In terms of weapons, there are a number of choices in the arsenal. You have automatic pistols and revolvers, assault rifles and shotguns, a special gun called a “grinder” that shoots sparks and flames at people, grenades, and sniper rifles. It’s a fairly standard load-out that accompanies a fairly standard third-person-shooter formula. These of course do not include mounted weapons and many of the vehicles. Controls and gameplay are very much what you’d expect out of a third-person shooter (think Lost Planet for a comparison). There is nothing new in terms of shooting mechanics, but then again, that’s not what sets this game apart.
Starhawk is not a game that will blow you out of the water visually with sheer power, but it certainly has its own style that will appeal to any hint of sci-fi in your body. Colors are bright, characters and machines move with a space-militaristic purpose, and explosions and kills look satisfying. The visuals certainly do the job, but again, are not what sets the game apart. The audio falls into this same category. The guns, environmental noises, and voice acting will not impress in any concrete way, but are sufficient enough not to detract from the experience.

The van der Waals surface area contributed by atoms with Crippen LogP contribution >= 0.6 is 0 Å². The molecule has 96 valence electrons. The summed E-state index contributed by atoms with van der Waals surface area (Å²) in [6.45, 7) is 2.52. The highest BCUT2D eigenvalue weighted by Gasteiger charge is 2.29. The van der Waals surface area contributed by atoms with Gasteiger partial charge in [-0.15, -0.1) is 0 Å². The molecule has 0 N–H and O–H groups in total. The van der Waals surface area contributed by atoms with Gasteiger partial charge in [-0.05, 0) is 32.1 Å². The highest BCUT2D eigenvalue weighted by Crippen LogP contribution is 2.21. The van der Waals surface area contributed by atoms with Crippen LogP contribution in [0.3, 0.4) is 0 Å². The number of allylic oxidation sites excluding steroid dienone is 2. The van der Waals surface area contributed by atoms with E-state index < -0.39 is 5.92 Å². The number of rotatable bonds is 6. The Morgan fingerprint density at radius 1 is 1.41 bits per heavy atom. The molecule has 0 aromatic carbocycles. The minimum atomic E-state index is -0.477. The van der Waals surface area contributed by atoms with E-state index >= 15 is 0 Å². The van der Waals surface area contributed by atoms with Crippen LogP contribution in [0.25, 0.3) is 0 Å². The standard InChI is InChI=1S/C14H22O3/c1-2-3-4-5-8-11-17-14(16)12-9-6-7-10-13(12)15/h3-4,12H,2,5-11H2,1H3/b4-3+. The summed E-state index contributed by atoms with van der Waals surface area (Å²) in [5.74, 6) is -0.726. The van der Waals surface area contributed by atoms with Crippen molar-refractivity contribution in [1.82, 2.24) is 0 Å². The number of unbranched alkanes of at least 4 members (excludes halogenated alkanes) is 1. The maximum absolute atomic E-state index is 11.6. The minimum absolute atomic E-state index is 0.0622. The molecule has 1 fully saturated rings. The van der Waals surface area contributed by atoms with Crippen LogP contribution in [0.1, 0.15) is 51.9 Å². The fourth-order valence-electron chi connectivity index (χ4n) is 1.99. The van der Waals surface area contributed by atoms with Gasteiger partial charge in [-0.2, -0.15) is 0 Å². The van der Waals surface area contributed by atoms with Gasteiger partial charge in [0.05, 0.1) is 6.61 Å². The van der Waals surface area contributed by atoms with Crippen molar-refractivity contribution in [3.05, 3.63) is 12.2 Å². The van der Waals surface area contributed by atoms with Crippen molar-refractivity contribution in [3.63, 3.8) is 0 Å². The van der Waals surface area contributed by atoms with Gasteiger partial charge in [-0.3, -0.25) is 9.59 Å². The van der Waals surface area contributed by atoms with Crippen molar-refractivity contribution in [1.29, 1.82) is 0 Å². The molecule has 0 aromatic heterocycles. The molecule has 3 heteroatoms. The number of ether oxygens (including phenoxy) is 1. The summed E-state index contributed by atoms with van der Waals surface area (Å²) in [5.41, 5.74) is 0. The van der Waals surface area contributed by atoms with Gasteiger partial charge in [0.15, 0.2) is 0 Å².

In contrast with many of today’s modern shooters, Starhawk is not that complicated. There are fewer frills to worry about and consider here. This game is about teamwork, strategy, taking advantage of positions, and orchestrated defense building and attacks. And with 32 players running, driving, and flying around, things get crazy pretty quickly. It may not be up to snuff, technically speaking, with the CODs and Battlefields of the world, but in terms of multiplayer fun, it’s on par with the best of them.
Starhawk simply is a blast to play. The campaign is negligible, and serves as training for the multiplayer action, so it needs to be said that this is an experience you get for online play – period. The second disclaimer is that this is not a casual game. You will need to spend some time and commit to learning how to build and work within a team, as well as utilize the vehicles to your team’s advantage. All that said, if you’re all about a strategic yet fast-paced online shooter with innovative building mechanics, this game is a must-have.
This review is based on a retail copy of Starhawk for the PlayStation 3 provided by Sony Computer Entertainment.